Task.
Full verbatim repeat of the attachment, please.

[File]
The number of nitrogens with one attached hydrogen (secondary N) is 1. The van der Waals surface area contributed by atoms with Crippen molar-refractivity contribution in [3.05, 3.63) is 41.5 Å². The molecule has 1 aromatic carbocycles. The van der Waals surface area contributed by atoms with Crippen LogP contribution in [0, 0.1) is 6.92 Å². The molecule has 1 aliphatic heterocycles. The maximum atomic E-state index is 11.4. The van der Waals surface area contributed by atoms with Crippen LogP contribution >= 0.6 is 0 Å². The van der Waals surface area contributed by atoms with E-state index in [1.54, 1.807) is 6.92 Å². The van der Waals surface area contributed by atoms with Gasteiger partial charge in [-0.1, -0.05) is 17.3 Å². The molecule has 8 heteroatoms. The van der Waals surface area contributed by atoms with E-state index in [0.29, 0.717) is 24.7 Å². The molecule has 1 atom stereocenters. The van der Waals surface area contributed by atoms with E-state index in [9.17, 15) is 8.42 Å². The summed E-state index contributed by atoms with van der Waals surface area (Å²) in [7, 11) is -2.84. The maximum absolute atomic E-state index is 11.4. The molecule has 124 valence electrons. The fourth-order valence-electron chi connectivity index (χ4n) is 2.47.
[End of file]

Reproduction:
The number of nitrogens with one attached hydrogen (secondary N) is 1. The van der Waals surface area contributed by atoms with Crippen molar-refractivity contribution in [3.05, 3.63) is 41.5 Å². The molecule has 1 aromatic carbocycles. The van der Waals surface area contributed by atoms with Crippen LogP contribution in [0, 0.1) is 6.92 Å². The molecule has 1 aliphatic heterocycles. The maximum atomic E-state index is 11.4. The van der Waals surface area contributed by atoms with Crippen LogP contribution >= 0.6 is 0 Å². The van der Waals surface area contributed by atoms with E-state index in [1.54, 1.807) is 6.92 Å². The van der Waals surface area contributed by atoms with Gasteiger partial charge in [-0.1, -0.05) is 17.3 Å². The molecule has 8 heteroatoms. The van der Waals surface area contributed by atoms with E-state index in [0.29, 0.717) is 24.7 Å². The molecule has 1 atom stereocenters. The van der Waals surface area contributed by atoms with E-state index in [9.17, 15) is 8.42 Å². The summed E-state index contributed by atoms with van der Waals surface area (Å²) in [7, 11) is -2.84. The maximum absolute atomic E-state index is 11.4. The molecule has 124 valence electrons. The fourth-order valence-electron chi connectivity index (χ4n) is 2.47.